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Title: Tsarist and Bolshevik policy towards the Armenian question, 1912-1920
Author: Somakian, Manoug Joseph
ISNI:       0000 0004 2681 7326
Awarding Body: University of London
Current Institution: University College London (University of London)
Date of Award: 1993
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Using extensive primary sources, the thesis examines the direction, changes and ramifications of Tsarist-Bolshevik policy towards the Armenian question in the Ottoman Empire from 1912–20. As background to the main theme of the thesis, the 19th century emergence of the Armenian question is discussed in the introduction. It also examines the conflicting political aims of Britain and Russia towards Turkish Armenia in the course of the widespread Armenian massacres of 1894–96. Chapter two (1908–14) analyses the Young Turk ideology of 'Ottomanism' and the slogan of 'equality and brotherhood' within the faltering Ottoman Empire. It is argued that by using such methods, the Young Turk government tried to disguise its actual chauvinistic ideology in an attempt to fend off ethnic nationalist tendencies. The Armenian Reform question and the reasons for Russia's instigation of a Kurdish revolt are also discussed in detail. In chapter three (1914–16) there is a discussion about Russian strategic and military interests in eastern Turkey and the question of the acquisition of Constantinople and the Straits. The wholesale deportation and massacres of Ottoman Armenians by the Young Turk government is examined in depth. Russian political aims towards Turkish Armenia after the latter had been conquered by Russia during the course of the war are discussed. Chapter four examines pre-war Pan-Turanian ideology, its origins and impact on Turkish policy. The intense literary and political propaganda for the unification of all the Turkic people in a single Turanian Empire guided by the Young Turk government receives special attention. The favourable response of the Ottoman War Council towards this union; the military operations to fulfil the objective following the Bolshevik revolution of 1917; and the attempts of the Western powers to use Armenia as a means to forestall this union, are fully discussed. The last chapter (1917–20) analyses Russian Provisional Government and then Soviet Government policy towards the Ottoman Empire and the Armenian question. The leading political events in Transcaucasia from the Russian revolution to the sovietisation of the Republic of Armenia, in November 1920, are analysed in some depth. The collaboration between Soviet Russia and Kemalist Turkey against the Republic of Armenia sheds considerable light on Armenian history.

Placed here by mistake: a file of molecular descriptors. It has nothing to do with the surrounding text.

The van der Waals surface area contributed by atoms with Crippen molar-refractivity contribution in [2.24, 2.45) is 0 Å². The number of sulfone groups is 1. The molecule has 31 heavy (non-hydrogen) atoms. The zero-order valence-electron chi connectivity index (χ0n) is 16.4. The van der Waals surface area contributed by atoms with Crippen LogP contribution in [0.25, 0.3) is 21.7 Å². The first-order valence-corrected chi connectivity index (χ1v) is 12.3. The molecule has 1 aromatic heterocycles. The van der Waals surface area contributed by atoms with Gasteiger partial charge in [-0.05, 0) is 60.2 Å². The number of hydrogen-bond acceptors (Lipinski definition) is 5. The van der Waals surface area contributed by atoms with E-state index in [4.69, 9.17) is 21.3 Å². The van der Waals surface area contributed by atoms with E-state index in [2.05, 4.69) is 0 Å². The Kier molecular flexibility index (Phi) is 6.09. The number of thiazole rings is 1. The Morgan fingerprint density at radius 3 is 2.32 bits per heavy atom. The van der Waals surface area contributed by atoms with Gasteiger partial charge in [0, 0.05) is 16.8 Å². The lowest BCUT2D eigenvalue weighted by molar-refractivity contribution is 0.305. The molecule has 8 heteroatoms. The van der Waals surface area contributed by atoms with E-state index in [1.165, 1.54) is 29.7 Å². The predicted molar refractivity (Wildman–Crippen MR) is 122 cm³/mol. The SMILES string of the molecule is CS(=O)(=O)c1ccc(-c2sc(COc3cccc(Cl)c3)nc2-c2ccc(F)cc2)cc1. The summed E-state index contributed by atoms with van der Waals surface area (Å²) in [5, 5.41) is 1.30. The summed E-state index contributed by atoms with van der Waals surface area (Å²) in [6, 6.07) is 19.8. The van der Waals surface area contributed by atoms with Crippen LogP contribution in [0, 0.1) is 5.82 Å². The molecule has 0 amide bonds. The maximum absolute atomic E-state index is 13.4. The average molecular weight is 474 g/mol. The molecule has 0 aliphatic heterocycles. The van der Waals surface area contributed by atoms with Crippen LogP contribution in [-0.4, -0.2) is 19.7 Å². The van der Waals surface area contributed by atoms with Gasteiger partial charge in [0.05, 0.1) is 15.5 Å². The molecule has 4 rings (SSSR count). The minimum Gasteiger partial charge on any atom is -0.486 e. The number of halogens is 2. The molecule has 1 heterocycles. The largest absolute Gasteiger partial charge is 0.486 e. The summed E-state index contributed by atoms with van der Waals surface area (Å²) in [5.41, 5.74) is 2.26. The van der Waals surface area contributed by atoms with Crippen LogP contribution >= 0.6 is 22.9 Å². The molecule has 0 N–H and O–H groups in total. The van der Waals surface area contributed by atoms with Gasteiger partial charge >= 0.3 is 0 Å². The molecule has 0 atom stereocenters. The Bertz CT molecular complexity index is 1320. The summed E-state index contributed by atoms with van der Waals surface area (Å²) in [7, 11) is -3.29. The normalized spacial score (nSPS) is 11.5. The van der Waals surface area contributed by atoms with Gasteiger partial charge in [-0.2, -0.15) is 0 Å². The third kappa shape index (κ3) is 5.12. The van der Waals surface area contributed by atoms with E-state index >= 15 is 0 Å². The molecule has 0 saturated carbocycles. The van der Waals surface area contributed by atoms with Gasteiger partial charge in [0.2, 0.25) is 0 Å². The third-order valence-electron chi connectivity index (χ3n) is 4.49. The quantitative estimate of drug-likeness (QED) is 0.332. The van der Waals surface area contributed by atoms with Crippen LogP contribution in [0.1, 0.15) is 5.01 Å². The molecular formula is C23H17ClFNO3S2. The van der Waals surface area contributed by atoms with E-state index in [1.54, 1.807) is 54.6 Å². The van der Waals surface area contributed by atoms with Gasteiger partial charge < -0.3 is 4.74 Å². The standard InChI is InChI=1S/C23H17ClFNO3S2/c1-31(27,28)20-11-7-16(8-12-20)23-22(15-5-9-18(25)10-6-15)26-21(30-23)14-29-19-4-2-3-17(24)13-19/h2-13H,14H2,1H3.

Supervisor: Not available Sponsor: Not available
Qualification Name: Thesis (Ph.D.) Qualification Level: Doctoral
EThOS ID:  DOI: Not available